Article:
Piehler sees continued examples of America's underestimating its adversaries. On Sept. 11, 2001, the U.S. didn't have clearly established procedures for military fighter jets to intercept hijacked commercial planes whose pilots had turned off the transponders, for example, because nobody had seriously prepared for an attack of that nature on the homeland. Hawkish critics of President Barack Obama's foreign policy today say his unwillingness to get more involved militarily in places like Syria or Ukraine – a "Plan B" to diplomacy – allowed Russia to believe it can pursue its foreign policy interests unmolested in those countries, and perhaps even elsewhere in Europe.

"Pearl Harbor has many lessons, but one of those lessons is the need to critically imagine possibilities, and to think hard. Adversaries don't often act the way we think they do, and you have to make sure you have a Plan B," Piehler says. "Americans are largely unfocused about defense policy, and even foreign affairs. One of the things that's striking to me: This may be an era where the old World War II consensus is breaking down."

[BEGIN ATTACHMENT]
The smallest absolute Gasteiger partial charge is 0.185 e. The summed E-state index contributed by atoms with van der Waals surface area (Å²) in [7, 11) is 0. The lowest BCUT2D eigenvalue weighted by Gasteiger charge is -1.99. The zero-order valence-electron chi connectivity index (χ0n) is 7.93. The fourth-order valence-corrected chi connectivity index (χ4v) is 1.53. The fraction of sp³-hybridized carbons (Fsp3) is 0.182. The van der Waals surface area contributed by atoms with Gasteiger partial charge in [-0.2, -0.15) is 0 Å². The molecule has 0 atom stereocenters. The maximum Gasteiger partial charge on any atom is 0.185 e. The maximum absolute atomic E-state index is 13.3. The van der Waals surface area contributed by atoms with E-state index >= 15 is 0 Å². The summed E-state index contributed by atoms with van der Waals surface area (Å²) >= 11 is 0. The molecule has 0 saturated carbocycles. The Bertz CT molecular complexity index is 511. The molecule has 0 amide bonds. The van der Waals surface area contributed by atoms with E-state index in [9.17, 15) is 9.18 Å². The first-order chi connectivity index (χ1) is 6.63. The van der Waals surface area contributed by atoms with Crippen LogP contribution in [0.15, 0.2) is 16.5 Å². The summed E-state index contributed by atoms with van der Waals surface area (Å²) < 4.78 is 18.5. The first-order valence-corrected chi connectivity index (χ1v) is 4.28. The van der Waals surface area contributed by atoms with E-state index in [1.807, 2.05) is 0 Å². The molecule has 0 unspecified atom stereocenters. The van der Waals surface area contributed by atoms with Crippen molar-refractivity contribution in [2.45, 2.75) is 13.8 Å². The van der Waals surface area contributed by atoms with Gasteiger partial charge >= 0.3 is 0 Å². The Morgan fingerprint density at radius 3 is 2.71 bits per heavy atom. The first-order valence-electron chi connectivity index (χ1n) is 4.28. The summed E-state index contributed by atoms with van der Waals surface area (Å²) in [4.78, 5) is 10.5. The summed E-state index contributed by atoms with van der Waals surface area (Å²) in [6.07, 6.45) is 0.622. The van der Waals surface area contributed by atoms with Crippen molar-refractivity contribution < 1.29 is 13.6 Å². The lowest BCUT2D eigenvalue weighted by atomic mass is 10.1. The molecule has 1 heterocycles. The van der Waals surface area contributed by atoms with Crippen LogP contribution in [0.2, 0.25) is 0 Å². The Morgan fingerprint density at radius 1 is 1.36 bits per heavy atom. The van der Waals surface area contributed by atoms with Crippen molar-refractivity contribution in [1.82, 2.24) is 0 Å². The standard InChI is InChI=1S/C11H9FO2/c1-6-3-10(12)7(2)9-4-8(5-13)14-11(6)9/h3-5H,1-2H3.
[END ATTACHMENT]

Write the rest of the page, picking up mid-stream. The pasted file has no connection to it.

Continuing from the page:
That post-war consensus of stability in Europe has remained since 1945, with the exception of a few regional wars. But now, a resurgent Russia with NATO responses, along with the complexities of modern warfare, make the next conflict difficult to predict.

"The ultimate responsibility for the attack and its results rests upon Japan," the Senate committee concluded in 1946. Finding someone to blame may have helped explain the beginning of that war, but that understanding likely won't help prevent the next one.